As with many wild food plants, the common mallow has also had a long history of medicinal use. Due to its high mucilage content, mallows make excellent soothing demulcent herbs, especially for cases of inflammation, either for the urinary, digestive or respiratory systems.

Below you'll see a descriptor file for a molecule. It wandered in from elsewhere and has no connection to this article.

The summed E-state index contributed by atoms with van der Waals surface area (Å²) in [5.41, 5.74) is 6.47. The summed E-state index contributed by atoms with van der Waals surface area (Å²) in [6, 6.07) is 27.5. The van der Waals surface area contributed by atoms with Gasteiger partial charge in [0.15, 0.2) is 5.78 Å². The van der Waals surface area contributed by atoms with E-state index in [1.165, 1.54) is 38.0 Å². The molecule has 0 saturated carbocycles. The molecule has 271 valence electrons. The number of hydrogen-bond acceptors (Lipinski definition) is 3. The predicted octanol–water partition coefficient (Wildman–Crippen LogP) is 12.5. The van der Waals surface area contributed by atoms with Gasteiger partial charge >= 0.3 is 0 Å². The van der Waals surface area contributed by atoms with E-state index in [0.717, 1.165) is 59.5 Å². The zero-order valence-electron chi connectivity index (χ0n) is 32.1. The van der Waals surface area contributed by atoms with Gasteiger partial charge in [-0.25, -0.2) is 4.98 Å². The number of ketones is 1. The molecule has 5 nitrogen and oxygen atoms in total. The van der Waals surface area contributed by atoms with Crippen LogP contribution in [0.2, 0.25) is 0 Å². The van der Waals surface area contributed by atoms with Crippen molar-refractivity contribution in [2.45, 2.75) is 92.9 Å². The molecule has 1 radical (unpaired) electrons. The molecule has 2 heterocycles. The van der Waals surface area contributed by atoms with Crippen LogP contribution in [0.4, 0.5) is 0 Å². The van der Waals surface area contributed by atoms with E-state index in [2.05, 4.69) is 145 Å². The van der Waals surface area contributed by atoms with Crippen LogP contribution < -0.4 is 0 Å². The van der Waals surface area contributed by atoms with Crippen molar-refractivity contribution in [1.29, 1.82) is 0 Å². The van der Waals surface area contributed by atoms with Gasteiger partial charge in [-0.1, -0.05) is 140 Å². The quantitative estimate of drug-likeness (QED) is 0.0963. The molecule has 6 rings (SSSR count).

Mallow is also used for irritation of the mouth and throat, dry cough, and bronchitis. It is also used for stomach and bladder complaints.
To treat wounds, some people put mallow in a warm moist dressing (poultice) and apply it directly to the skin, or add it to bath water.